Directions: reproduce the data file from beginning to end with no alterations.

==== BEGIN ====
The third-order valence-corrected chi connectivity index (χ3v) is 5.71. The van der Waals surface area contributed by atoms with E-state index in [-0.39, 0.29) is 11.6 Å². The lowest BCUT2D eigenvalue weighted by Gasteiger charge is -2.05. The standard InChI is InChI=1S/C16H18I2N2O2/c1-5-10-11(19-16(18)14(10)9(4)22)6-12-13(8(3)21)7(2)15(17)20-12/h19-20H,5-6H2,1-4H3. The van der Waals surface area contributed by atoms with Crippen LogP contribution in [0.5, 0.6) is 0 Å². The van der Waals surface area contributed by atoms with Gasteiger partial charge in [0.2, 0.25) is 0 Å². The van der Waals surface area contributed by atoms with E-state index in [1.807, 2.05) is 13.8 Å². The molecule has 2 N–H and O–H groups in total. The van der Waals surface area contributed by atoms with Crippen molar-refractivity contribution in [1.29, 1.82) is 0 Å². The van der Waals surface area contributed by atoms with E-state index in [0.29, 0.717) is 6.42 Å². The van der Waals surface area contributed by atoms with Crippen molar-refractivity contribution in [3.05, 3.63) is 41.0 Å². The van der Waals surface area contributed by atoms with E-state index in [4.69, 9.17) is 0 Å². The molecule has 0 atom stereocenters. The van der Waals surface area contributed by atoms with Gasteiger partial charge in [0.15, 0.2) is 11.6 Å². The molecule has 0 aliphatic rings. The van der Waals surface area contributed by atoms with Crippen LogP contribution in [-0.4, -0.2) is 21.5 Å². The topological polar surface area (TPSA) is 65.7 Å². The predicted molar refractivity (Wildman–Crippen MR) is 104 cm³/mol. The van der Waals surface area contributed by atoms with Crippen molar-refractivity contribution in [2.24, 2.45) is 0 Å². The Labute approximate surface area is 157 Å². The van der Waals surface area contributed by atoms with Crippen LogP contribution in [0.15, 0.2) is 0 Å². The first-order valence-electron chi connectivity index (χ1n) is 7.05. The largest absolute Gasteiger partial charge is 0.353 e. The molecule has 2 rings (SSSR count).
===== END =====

The third-order valence-corrected chi connectivity index (χ3v) is 5.71. The van der Waals surface area contributed by atoms with E-state index in [-0.39, 0.29) is 11.6 Å². The lowest BCUT2D eigenvalue weighted by Gasteiger charge is -2.05. The standard InChI is InChI=1S/C16H18I2N2O2/c1-5-10-11(19-16(18)14(10)9(4)22)6-12-13(8(3)21)7(2)15(17)20-12/h19-20H,5-6H2,1-4H3. The van der Waals surface area contributed by atoms with Crippen LogP contribution in [0.5, 0.6) is 0 Å². The van der Waals surface area contributed by atoms with Gasteiger partial charge in [0.2, 0.25) is 0 Å². The van der Waals surface area contributed by atoms with E-state index in [1.807, 2.05) is 13.8 Å². The molecule has 2 N–H and O–H groups in total. The van der Waals surface area contributed by atoms with Crippen molar-refractivity contribution in [1.29, 1.82) is 0 Å². The van der Waals surface area contributed by atoms with E-state index in [0.29, 0.717) is 6.42 Å². The van der Waals surface area contributed by atoms with Crippen molar-refractivity contribution in [3.05, 3.63) is 41.0 Å². The van der Waals surface area contributed by atoms with E-state index in [4.69, 9.17) is 0 Å². The molecule has 0 atom stereocenters. The van der Waals surface area contributed by atoms with Gasteiger partial charge in [0.15, 0.2) is 11.6 Å². The molecule has 0 aliphatic rings. The van der Waals surface area contributed by atoms with Crippen LogP contribution in [-0.4, -0.2) is 21.5 Å². The topological polar surface area (TPSA) is 65.7 Å². The predicted molar refractivity (Wildman–Crippen MR) is 104 cm³/mol. The van der Waals surface area contributed by atoms with Crippen molar-refractivity contribution in [2.24, 2.45) is 0 Å². The Labute approximate surface area is 157 Å². The van der Waals surface area contributed by atoms with Crippen LogP contribution in [0.15, 0.2) is 0 Å². The first-order valence-electron chi connectivity index (χ1n) is 7.05. The largest absolute Gasteiger partial charge is 0.353 e. The molecule has 2 rings (SSSR count).